In honor of World Usability Day, which happened on November 12, we’d like to demystify two extremely important and oft-confusing acronyms—CX and UX. Customer Experience (CX) and User Experience (UX), while related, focus on different aspects of service delivery.
The New Landscape
We first discussed this issue in the summer of 2014, in our UX vs. CX article, but a lot has changed in this space across government in the past year or so.
- The White House has taken a number of steps to improve government customer service, including:
- Issuing a Cross-Agency Priority (CAP) Goal to deliver world-class customer services to citizens by making it faster and easier for individuals and businesses to complete transactions and have a positive experience with government;
- Standing up a new Social and Behavioral Sciences Team to translate findings and methods from the social and behavioral sciences into improvements in federal policies and programs;
- Creating the U.S. Digital Service to use the best of product design and engineering practices to transform the way government works.
- Though the DigitalGov UX program (and its roots as the First Fridays Usability Program) has sadly gone away, GSA’s 18F team is helping agencies adopt agile design and testing methods to speed delivery and improve customer interactions with government. (The program may have ended, but the usability case studies and Usability Starter Kit are still very much alive!)
- Finally, the government UX and CX communities continue to grow. The UX community now has almost 800 people, and the CX community has grown to over 500 members since it launched in April 2015.
Exploring the Terms
Like the pronunciation of “gif”  —you should be skeptical of anyone who is TOO confident about the “right” or “only” definition of CX vs. UX. Though it can be a great conversation-starter, it’s usually most helpful to talk specifically about how organizations implement these two disciplines to improve customer service.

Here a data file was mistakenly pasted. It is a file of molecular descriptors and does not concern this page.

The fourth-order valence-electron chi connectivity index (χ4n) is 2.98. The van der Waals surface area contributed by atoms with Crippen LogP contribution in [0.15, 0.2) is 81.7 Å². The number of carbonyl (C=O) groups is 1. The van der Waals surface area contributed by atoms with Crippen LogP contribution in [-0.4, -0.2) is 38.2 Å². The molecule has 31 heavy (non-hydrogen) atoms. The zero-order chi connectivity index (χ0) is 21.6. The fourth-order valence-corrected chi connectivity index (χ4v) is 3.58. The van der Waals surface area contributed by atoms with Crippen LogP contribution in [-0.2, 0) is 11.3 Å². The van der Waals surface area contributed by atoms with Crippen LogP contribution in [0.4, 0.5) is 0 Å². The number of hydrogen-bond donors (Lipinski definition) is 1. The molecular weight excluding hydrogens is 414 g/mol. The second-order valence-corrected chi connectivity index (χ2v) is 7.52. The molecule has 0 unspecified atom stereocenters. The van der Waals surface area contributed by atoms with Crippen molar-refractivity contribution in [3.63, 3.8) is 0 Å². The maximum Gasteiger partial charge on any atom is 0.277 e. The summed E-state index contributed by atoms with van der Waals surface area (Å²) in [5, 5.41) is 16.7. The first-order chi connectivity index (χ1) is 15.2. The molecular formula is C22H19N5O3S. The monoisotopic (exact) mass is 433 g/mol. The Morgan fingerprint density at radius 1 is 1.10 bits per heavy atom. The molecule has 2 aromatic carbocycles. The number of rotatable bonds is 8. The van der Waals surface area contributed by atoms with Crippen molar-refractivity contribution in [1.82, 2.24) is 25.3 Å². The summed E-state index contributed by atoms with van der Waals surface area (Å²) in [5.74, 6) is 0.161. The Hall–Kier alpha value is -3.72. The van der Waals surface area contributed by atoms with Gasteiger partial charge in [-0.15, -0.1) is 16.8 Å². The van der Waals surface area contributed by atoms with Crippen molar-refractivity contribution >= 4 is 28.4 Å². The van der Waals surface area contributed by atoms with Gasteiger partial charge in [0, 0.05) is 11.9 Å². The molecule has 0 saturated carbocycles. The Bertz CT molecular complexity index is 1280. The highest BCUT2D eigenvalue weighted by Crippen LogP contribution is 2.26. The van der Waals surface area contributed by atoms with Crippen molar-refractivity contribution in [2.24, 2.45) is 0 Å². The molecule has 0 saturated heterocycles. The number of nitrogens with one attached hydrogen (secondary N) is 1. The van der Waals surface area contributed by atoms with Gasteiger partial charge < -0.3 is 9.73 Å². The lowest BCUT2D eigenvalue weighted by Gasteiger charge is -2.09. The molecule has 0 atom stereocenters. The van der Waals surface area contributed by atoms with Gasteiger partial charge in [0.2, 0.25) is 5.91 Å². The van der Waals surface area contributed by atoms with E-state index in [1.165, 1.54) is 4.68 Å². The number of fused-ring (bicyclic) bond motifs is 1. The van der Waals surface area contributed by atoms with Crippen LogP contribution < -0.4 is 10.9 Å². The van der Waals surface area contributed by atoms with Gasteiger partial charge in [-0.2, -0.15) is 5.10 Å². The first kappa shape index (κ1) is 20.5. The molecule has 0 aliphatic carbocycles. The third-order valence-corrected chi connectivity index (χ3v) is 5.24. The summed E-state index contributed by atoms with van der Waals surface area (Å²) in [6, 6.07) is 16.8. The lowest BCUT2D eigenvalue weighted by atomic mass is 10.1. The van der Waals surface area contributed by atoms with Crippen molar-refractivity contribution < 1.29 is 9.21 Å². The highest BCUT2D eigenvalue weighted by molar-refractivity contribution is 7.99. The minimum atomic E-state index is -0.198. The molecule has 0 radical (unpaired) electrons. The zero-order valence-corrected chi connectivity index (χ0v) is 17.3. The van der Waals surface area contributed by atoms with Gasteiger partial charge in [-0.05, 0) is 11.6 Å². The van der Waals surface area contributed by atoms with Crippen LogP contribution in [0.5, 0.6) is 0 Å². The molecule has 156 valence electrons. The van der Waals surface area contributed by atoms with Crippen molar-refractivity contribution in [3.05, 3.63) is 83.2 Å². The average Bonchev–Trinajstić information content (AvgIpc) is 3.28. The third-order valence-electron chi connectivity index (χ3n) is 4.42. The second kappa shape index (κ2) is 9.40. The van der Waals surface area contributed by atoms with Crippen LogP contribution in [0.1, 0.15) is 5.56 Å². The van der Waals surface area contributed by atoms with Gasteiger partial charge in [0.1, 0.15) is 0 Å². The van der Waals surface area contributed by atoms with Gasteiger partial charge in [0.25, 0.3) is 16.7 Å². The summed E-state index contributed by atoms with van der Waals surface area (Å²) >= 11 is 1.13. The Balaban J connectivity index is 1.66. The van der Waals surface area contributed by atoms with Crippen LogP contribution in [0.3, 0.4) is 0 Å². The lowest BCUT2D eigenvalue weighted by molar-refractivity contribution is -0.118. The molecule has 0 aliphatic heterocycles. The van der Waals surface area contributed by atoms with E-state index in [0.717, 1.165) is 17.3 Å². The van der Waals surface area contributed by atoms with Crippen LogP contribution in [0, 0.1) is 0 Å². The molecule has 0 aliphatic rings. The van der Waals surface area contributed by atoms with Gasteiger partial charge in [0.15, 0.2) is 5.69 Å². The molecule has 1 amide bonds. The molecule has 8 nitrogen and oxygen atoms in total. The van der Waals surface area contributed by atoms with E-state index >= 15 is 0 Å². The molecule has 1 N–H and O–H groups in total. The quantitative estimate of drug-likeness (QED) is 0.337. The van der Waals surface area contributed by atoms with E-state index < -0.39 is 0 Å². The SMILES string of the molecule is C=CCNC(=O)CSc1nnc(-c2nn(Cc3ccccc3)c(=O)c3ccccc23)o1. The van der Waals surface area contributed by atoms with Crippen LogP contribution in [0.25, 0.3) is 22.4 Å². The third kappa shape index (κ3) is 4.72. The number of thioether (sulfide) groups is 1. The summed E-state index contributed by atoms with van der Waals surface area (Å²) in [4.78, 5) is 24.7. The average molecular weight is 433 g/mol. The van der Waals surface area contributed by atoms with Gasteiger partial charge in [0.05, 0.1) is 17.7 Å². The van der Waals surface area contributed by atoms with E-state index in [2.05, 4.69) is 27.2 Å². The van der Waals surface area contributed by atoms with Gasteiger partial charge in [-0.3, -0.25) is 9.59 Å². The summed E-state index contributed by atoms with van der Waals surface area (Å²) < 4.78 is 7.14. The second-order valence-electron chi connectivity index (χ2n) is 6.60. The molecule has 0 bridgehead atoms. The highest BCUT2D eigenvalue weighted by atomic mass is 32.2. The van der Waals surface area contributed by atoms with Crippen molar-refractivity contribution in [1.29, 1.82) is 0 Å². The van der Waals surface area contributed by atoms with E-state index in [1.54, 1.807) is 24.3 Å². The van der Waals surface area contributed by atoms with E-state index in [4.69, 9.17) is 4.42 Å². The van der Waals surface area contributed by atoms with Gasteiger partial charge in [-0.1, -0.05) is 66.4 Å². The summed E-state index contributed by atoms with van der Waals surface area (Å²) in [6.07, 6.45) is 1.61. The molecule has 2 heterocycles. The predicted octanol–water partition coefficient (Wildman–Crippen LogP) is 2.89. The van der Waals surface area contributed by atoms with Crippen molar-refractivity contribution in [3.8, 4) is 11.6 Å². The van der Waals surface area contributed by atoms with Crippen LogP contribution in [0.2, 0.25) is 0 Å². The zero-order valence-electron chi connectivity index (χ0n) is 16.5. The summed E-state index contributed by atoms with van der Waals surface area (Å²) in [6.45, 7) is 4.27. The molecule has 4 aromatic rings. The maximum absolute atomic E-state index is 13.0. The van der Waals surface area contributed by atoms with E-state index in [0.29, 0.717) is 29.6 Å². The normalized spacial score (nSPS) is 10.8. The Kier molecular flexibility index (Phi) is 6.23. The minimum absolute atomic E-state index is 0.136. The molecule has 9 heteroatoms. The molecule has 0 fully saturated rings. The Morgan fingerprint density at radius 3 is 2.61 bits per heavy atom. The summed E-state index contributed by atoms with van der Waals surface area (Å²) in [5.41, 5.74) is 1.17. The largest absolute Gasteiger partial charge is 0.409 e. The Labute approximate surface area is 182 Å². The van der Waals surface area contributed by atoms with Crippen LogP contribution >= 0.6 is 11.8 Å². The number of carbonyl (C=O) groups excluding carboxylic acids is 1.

UX can mean many things—sometimes narrow in terms of tools, sometimes broader to mean all audience-related info and services. The UX community includes user researchers, designers, marketers, content creators, and strategists. Common discussion topics include accessibility, UI design, research techniques, tools, and the endless search for precedent (Has anyone successfully used heatmapping? Do we have a case study about the value of user testing?)
CX is generally broader—often synonymous with service design, and frequently involves more general user research activities like journey mapping and personas, but often not product-specific ones like usability tests. CX is an emerging discipline, particularly in government, with many agencies in the early stages of implementing program- or agency-wide customer experience initiatives. Several agencies now have a Chief Customer Officer, responsible for the overall experience the public has with agency programs and services.
Defining the Disciplines
Every agency across the federal government has embraced UX and CX in different ways. At some agencies, user-centeredness is the currency in which people work, and everyone wants more of it. There is a growing interest in “user research.” Service design, or CX, looks at the entire experience, and narrows to UX when discussing UI elements. But even when the talk is more about research activities than spending time classifying these activities, they’re all about user-centricity, no matter which term you use.
For example, at GSA, our Customer Team helps program offices learn to approach their work from a customer perspective. Over the past year, GSA hired a Chief Customer Officer and staffed up a Customer Team that has worked with teams across GSA to study and re-engineer countless programs and processes to improve the experience. One notable accomplishment includes journey-mapping the employee onboarding experience, to ensure new employees have everything they need to start their career off right.
CX and UX are everywhere in government now. However you define them, agencies are making huge strides to improve our products and services, making it easier for citizens and businesses to work with us. Both the UX and CX communities offer content and training to help you improve the customer experience at your agency. Check out these resources:
- Join a community
- Take some training
- Read through the Usability Starter Kit and contribute a case study or resource
- A CX Toolkit is also in development; look for it in December 2015.
How has your agency embraced CX and UX? Tell us in the comments.